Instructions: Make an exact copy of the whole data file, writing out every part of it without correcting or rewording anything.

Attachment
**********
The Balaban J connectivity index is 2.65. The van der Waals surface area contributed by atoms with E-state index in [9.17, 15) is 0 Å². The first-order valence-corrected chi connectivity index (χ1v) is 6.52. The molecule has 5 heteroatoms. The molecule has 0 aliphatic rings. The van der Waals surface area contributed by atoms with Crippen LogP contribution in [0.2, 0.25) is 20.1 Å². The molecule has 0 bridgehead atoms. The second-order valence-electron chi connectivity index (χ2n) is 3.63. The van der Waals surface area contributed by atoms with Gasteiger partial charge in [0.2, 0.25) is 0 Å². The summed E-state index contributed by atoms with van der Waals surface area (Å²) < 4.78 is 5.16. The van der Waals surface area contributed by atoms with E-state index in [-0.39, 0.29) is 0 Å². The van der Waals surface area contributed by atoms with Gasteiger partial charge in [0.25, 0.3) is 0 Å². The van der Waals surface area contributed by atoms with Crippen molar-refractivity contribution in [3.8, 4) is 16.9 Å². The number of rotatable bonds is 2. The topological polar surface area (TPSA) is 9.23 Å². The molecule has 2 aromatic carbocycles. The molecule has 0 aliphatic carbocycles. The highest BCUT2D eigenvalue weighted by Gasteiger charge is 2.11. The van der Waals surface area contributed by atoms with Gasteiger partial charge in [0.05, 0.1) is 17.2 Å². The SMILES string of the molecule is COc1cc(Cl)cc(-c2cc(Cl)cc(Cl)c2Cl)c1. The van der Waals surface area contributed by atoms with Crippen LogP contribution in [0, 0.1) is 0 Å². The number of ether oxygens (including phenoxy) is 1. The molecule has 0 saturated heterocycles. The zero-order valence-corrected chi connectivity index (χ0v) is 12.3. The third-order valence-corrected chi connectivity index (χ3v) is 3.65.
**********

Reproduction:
The Balaban J connectivity index is 2.65. The van der Waals surface area contributed by atoms with E-state index in [9.17, 15) is 0 Å². The first-order valence-corrected chi connectivity index (χ1v) is 6.52. The molecule has 5 heteroatoms. The molecule has 0 aliphatic rings. The van der Waals surface area contributed by atoms with Crippen LogP contribution in [0.2, 0.25) is 20.1 Å². The molecule has 0 bridgehead atoms. The second-order valence-electron chi connectivity index (χ2n) is 3.63. The van der Waals surface area contributed by atoms with Gasteiger partial charge in [0.2, 0.25) is 0 Å². The summed E-state index contributed by atoms with van der Waals surface area (Å²) < 4.78 is 5.16. The van der Waals surface area contributed by atoms with E-state index in [-0.39, 0.29) is 0 Å². The van der Waals surface area contributed by atoms with Gasteiger partial charge in [0.25, 0.3) is 0 Å². The van der Waals surface area contributed by atoms with Crippen molar-refractivity contribution in [3.8, 4) is 16.9 Å². The number of rotatable bonds is 2. The topological polar surface area (TPSA) is 9.23 Å². The molecule has 2 aromatic carbocycles. The molecule has 0 aliphatic carbocycles. The highest BCUT2D eigenvalue weighted by Gasteiger charge is 2.11. The van der Waals surface area contributed by atoms with Gasteiger partial charge in [0.05, 0.1) is 17.2 Å². The SMILES string of the molecule is COc1cc(Cl)cc(-c2cc(Cl)cc(Cl)c2Cl)c1. The van der Waals surface area contributed by atoms with Crippen LogP contribution in [0, 0.1) is 0 Å². The number of ether oxygens (including phenoxy) is 1. The molecule has 0 saturated heterocycles. The zero-order valence-corrected chi connectivity index (χ0v) is 12.3. The third-order valence-corrected chi connectivity index (χ3v) is 3.65.